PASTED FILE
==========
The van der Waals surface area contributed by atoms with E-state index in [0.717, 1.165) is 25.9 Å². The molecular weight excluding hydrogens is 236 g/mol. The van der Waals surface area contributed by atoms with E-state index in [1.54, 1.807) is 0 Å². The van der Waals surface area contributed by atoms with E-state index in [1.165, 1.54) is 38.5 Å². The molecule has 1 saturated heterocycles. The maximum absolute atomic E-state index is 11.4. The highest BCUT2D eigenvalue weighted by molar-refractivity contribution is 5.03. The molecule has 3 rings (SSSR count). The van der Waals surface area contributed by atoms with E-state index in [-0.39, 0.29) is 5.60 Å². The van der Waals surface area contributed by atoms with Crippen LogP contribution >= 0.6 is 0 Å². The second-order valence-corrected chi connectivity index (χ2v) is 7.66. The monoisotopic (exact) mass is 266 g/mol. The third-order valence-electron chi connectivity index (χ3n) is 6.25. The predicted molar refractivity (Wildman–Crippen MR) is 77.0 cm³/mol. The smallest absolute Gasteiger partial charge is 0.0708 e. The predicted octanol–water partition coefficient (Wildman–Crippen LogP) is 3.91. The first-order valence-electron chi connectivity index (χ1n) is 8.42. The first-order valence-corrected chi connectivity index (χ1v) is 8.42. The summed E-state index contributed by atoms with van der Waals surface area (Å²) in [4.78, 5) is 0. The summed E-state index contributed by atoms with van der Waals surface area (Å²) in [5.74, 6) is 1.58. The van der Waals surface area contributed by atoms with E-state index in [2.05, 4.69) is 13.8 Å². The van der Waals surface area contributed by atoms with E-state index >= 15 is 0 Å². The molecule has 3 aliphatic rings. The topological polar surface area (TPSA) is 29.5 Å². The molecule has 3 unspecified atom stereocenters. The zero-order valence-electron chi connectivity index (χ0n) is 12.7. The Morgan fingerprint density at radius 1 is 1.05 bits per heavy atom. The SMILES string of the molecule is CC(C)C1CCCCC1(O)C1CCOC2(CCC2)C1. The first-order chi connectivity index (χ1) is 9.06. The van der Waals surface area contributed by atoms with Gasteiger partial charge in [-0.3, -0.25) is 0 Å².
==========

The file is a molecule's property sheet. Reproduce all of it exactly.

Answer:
The van der Waals surface area contributed by atoms with E-state index in [0.717, 1.165) is 25.9 Å². The molecular weight excluding hydrogens is 236 g/mol. The van der Waals surface area contributed by atoms with E-state index in [1.54, 1.807) is 0 Å². The van der Waals surface area contributed by atoms with E-state index in [1.165, 1.54) is 38.5 Å². The molecule has 1 saturated heterocycles. The maximum absolute atomic E-state index is 11.4. The highest BCUT2D eigenvalue weighted by molar-refractivity contribution is 5.03. The molecule has 3 rings (SSSR count). The van der Waals surface area contributed by atoms with E-state index in [-0.39, 0.29) is 5.60 Å². The van der Waals surface area contributed by atoms with Crippen LogP contribution >= 0.6 is 0 Å². The second-order valence-corrected chi connectivity index (χ2v) is 7.66. The monoisotopic (exact) mass is 266 g/mol. The third-order valence-electron chi connectivity index (χ3n) is 6.25. The predicted molar refractivity (Wildman–Crippen MR) is 77.0 cm³/mol. The smallest absolute Gasteiger partial charge is 0.0708 e. The predicted octanol–water partition coefficient (Wildman–Crippen LogP) is 3.91. The first-order valence-electron chi connectivity index (χ1n) is 8.42. The first-order valence-corrected chi connectivity index (χ1v) is 8.42. The summed E-state index contributed by atoms with van der Waals surface area (Å²) in [4.78, 5) is 0. The summed E-state index contributed by atoms with van der Waals surface area (Å²) in [5.74, 6) is 1.58. The van der Waals surface area contributed by atoms with E-state index in [2.05, 4.69) is 13.8 Å². The van der Waals surface area contributed by atoms with E-state index >= 15 is 0 Å². The molecule has 3 aliphatic rings. The topological polar surface area (TPSA) is 29.5 Å². The molecule has 3 unspecified atom stereocenters. The zero-order valence-electron chi connectivity index (χ0n) is 12.7. The Morgan fingerprint density at radius 1 is 1.05 bits per heavy atom. The SMILES string of the molecule is CC(C)C1CCCCC1(O)C1CCOC2(CCC2)C1. The first-order chi connectivity index (χ1) is 9.06. The van der Waals surface area contributed by atoms with Gasteiger partial charge in [-0.3, -0.25) is 0 Å².